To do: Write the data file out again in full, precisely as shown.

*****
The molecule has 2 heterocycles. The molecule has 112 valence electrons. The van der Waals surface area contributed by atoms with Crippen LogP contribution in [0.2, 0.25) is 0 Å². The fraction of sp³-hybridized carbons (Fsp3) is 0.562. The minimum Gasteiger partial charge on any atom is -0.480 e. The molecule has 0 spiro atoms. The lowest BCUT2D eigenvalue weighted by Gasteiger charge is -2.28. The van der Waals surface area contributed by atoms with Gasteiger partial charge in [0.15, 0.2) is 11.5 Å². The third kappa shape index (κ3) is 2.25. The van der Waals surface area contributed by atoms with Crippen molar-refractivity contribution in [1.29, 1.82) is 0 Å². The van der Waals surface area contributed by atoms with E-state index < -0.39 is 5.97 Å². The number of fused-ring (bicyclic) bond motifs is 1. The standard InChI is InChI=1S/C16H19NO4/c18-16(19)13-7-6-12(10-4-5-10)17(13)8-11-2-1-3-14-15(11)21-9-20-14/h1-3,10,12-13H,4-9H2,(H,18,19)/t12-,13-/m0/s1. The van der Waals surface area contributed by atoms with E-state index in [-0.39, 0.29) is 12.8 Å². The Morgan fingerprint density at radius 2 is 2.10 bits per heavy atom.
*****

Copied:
The molecule has 2 heterocycles. The molecule has 112 valence electrons. The van der Waals surface area contributed by atoms with Crippen LogP contribution in [0.2, 0.25) is 0 Å². The fraction of sp³-hybridized carbons (Fsp3) is 0.562. The minimum Gasteiger partial charge on any atom is -0.480 e. The molecule has 0 spiro atoms. The lowest BCUT2D eigenvalue weighted by Gasteiger charge is -2.28. The van der Waals surface area contributed by atoms with Gasteiger partial charge in [0.15, 0.2) is 11.5 Å². The third kappa shape index (κ3) is 2.25. The van der Waals surface area contributed by atoms with Crippen molar-refractivity contribution in [1.29, 1.82) is 0 Å². The van der Waals surface area contributed by atoms with E-state index < -0.39 is 5.97 Å². The number of fused-ring (bicyclic) bond motifs is 1. The standard InChI is InChI=1S/C16H19NO4/c18-16(19)13-7-6-12(10-4-5-10)17(13)8-11-2-1-3-14-15(11)21-9-20-14/h1-3,10,12-13H,4-9H2,(H,18,19)/t12-,13-/m0/s1. The van der Waals surface area contributed by atoms with E-state index in [-0.39, 0.29) is 12.8 Å². The Morgan fingerprint density at radius 2 is 2.10 bits per heavy atom.